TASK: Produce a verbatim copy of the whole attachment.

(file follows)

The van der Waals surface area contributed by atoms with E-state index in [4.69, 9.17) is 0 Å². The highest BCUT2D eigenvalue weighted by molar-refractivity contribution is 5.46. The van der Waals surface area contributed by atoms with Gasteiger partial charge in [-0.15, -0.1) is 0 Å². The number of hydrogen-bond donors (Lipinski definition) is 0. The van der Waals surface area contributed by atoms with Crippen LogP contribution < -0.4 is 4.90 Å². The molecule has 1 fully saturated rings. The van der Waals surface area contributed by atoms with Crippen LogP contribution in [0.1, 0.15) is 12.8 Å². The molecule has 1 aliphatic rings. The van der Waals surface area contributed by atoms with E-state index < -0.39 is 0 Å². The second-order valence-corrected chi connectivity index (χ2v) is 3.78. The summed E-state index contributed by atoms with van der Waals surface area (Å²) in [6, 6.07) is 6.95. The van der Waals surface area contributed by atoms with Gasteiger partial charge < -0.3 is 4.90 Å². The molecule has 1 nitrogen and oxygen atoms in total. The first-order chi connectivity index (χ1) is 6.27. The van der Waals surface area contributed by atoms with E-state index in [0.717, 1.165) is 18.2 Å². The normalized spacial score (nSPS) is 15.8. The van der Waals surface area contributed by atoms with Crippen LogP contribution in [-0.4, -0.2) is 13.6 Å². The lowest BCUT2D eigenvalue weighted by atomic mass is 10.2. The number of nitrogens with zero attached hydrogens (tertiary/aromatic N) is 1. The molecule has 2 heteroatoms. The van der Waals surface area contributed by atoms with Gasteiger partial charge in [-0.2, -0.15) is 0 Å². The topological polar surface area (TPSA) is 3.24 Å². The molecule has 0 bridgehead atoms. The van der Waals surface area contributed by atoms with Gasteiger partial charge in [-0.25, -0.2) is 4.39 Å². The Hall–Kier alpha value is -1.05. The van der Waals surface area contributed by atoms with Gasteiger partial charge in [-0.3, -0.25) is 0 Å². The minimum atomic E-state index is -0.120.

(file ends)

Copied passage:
The van der Waals surface area contributed by atoms with E-state index in [4.69, 9.17) is 0 Å². The highest BCUT2D eigenvalue weighted by molar-refractivity contribution is 5.46. The van der Waals surface area contributed by atoms with Gasteiger partial charge in [-0.15, -0.1) is 0 Å². The number of hydrogen-bond donors (Lipinski definition) is 0. The van der Waals surface area contributed by atoms with Crippen LogP contribution < -0.4 is 4.90 Å². The molecule has 1 fully saturated rings. The van der Waals surface area contributed by atoms with Crippen LogP contribution in [0.1, 0.15) is 12.8 Å². The molecule has 1 aliphatic rings. The van der Waals surface area contributed by atoms with E-state index < -0.39 is 0 Å². The second-order valence-corrected chi connectivity index (χ2v) is 3.78. The summed E-state index contributed by atoms with van der Waals surface area (Å²) in [6, 6.07) is 6.95. The van der Waals surface area contributed by atoms with Gasteiger partial charge < -0.3 is 4.90 Å². The molecule has 1 nitrogen and oxygen atoms in total. The first-order chi connectivity index (χ1) is 6.27. The van der Waals surface area contributed by atoms with E-state index in [0.717, 1.165) is 18.2 Å². The normalized spacial score (nSPS) is 15.8. The van der Waals surface area contributed by atoms with Crippen LogP contribution in [-0.4, -0.2) is 13.6 Å². The lowest BCUT2D eigenvalue weighted by atomic mass is 10.2. The number of nitrogens with zero attached hydrogens (tertiary/aromatic N) is 1. The molecule has 2 heteroatoms. The van der Waals surface area contributed by atoms with Gasteiger partial charge in [-0.2, -0.15) is 0 Å². The topological polar surface area (TPSA) is 3.24 Å². The molecule has 0 bridgehead atoms. The van der Waals surface area contributed by atoms with Gasteiger partial charge in [-0.25, -0.2) is 4.39 Å². The Hall–Kier alpha value is -1.05. The van der Waals surface area contributed by atoms with Gasteiger partial charge in [-0.3, -0.25) is 0 Å². The minimum atomic E-state index is -0.120.